The One Touch Rule

You’ve probably heard this one before, but if you haven’t it can be a game changer in making your life so much better.

Once is Enough

The rule is to touch stranded or misplaced items in your house only once. This is basically another way of saying put things away immediately (laundry, dishes, shoes, you-name-it). Now this of course assumes that you have a place to put things in the first place. That’s a given. Everything needs a home and hopefully one in which you don’t have to play a game of tetris in order to put it away.

The biggest culprit in our home? Mail and paperwork. My husband brings it in and lays it on the dining room table. I distribute the mail and walk the rest of it upstairs EVERYDAY to the office where I have an “In” file box that I put pending papers. I’ve gone paperless with what ever bills I can, that helps. Most bills have statements online if you ever need a history or a quick phone call should do the trick.

The one touch rule is one of those things that you do for your future self. Is it a pain to always put things away immediately? Yep. But it’s essential if you want a tidy space in which to live and the sanity that comes along with it.

Menu Planning for the Win

On my death bed, as I list out the regrets in my life, I will write “Should’ve Started Menu Planning Earlier.” I kid you not. One of the best budgeting and time saving tools is menu planning and please don’t complicate it. It takes five minutes, tops. A paper and pencil will do. Level one menu planning looks something like this:

Mon– tacos

Tues – lentil soup & bread

Wed – steak, potato, side salad

Thurs – leftovers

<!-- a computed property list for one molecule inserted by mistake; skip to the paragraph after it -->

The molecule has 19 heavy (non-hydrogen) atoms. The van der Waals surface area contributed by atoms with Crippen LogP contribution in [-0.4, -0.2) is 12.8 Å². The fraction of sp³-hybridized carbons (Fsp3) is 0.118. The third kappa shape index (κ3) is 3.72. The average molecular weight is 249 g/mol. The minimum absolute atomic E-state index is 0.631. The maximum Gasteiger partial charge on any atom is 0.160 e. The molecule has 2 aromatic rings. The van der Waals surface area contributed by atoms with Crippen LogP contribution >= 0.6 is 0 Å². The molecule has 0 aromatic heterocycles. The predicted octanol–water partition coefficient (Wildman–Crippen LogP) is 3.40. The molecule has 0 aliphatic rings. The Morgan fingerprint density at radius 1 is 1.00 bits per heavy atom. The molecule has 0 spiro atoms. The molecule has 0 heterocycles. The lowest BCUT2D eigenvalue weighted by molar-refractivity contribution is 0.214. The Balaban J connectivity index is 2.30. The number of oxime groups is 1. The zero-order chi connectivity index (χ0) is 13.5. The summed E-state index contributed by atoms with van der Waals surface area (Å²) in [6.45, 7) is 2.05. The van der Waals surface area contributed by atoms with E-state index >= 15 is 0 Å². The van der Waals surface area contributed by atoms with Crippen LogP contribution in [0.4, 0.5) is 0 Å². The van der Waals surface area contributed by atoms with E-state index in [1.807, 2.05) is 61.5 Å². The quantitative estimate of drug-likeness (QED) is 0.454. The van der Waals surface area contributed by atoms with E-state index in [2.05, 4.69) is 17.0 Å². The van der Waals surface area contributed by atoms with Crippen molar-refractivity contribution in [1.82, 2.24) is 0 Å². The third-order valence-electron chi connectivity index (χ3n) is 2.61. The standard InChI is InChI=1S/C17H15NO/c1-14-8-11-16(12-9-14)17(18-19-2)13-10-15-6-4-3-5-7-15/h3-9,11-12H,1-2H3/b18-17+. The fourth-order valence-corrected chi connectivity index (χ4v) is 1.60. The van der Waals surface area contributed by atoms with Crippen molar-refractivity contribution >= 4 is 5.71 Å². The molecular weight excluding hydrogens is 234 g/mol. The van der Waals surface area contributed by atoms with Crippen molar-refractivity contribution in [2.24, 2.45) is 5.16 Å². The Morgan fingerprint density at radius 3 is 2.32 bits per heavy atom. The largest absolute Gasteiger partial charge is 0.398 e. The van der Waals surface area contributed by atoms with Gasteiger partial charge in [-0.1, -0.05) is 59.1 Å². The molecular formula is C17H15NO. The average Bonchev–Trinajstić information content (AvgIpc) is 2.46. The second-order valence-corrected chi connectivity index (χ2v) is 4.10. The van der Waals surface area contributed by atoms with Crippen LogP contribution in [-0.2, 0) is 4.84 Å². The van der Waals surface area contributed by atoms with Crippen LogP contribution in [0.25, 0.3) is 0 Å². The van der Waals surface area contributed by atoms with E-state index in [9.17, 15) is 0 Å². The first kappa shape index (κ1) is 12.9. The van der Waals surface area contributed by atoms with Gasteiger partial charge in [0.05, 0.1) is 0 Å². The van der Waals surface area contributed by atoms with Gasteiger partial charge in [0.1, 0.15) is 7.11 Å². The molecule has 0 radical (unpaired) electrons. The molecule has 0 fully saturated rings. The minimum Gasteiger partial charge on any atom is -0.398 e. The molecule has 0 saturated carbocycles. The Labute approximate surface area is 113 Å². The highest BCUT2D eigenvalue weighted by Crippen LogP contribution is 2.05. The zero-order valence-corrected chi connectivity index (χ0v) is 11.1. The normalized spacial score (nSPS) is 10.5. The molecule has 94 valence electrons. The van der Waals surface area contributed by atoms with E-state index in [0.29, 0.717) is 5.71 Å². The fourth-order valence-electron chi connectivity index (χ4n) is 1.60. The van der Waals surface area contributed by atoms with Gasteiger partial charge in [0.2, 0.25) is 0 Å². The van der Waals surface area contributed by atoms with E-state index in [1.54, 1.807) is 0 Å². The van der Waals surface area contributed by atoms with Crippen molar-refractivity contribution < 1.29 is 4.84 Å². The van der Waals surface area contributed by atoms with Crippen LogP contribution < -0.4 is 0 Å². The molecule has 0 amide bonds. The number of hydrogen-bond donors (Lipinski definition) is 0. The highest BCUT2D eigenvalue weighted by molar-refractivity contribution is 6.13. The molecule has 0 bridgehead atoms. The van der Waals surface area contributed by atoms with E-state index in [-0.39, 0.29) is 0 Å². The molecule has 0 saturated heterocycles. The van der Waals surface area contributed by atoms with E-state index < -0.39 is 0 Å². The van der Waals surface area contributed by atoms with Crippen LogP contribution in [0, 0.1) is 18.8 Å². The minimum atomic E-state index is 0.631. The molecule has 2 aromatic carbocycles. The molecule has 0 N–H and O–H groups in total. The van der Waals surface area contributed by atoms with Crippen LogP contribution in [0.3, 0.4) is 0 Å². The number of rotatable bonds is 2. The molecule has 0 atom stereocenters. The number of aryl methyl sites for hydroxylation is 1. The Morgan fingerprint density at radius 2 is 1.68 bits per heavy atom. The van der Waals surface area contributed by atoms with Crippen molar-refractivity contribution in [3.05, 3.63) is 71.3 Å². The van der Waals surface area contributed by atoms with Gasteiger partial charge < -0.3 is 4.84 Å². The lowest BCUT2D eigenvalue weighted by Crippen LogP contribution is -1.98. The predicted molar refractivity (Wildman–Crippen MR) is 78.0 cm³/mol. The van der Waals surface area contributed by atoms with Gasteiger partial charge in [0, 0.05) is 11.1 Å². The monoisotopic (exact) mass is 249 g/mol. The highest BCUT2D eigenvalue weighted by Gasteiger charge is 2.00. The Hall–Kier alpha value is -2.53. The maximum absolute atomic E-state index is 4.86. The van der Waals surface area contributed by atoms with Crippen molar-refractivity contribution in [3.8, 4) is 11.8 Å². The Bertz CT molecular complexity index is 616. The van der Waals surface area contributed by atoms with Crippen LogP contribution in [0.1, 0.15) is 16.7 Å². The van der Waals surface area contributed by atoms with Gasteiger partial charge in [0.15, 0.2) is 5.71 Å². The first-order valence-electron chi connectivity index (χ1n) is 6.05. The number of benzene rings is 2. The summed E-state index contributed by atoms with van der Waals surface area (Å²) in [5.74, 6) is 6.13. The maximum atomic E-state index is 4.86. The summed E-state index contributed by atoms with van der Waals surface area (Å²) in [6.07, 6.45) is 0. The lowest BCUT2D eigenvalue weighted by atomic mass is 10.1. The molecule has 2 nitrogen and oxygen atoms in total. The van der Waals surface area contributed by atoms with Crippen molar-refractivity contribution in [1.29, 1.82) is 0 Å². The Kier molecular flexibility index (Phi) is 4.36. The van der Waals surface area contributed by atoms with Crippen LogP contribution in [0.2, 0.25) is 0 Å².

Fri – pizza (something easy at the end of a long week)

Sat– salmon, rice, broccoli

Sun– crockpot chili, cornbread, steamed spinach

Stick this on the refrigerator so everyone can see it and admire it for the intricate artistry.

The basic rule of thumb is to include a protein, starch and vegetable in each meal. Nowadays, the veggie is supposed to take up half the plate, the protein and starch should be palm-sized for portion control.

When you get comfortable with level one, you move to level two.

Check the weather for the week

and write it down by each day, so you’re not making creamy broccoli and cheese potato soup when it’s 95 degrees out.

Quickly scan your cupboards and refrigerator

to see what items you already have. Use them in your menu plan. Allrecipes.com lets you search a recipe by ingredient. Use the rest of the missing ingredients for your grocery list (Please tell me you’re using a grocery list to shop because otherwise I guarantee you are wasting money if you do not use a list. Also, eat first. Before you go grocery shopping, I mean. And keep your grocery list on your phone so that you always have it. Are you at information overload? Then go back to level one at the top of this blog post and stay there.).

Glance at your schedule

for the week. Your teenager has a basketball game on Wednesday? Leftovers, a made-before-the-game crockpot recipe, microwaveable frozen dinner, or fast food run it is, then!

Quickly look through those annoying grocery sale flyers

you get in the mail each week. Pork chops on sale? Mild weather forecast for Sunday? Fire up the grill!

Buy enough food for the whole week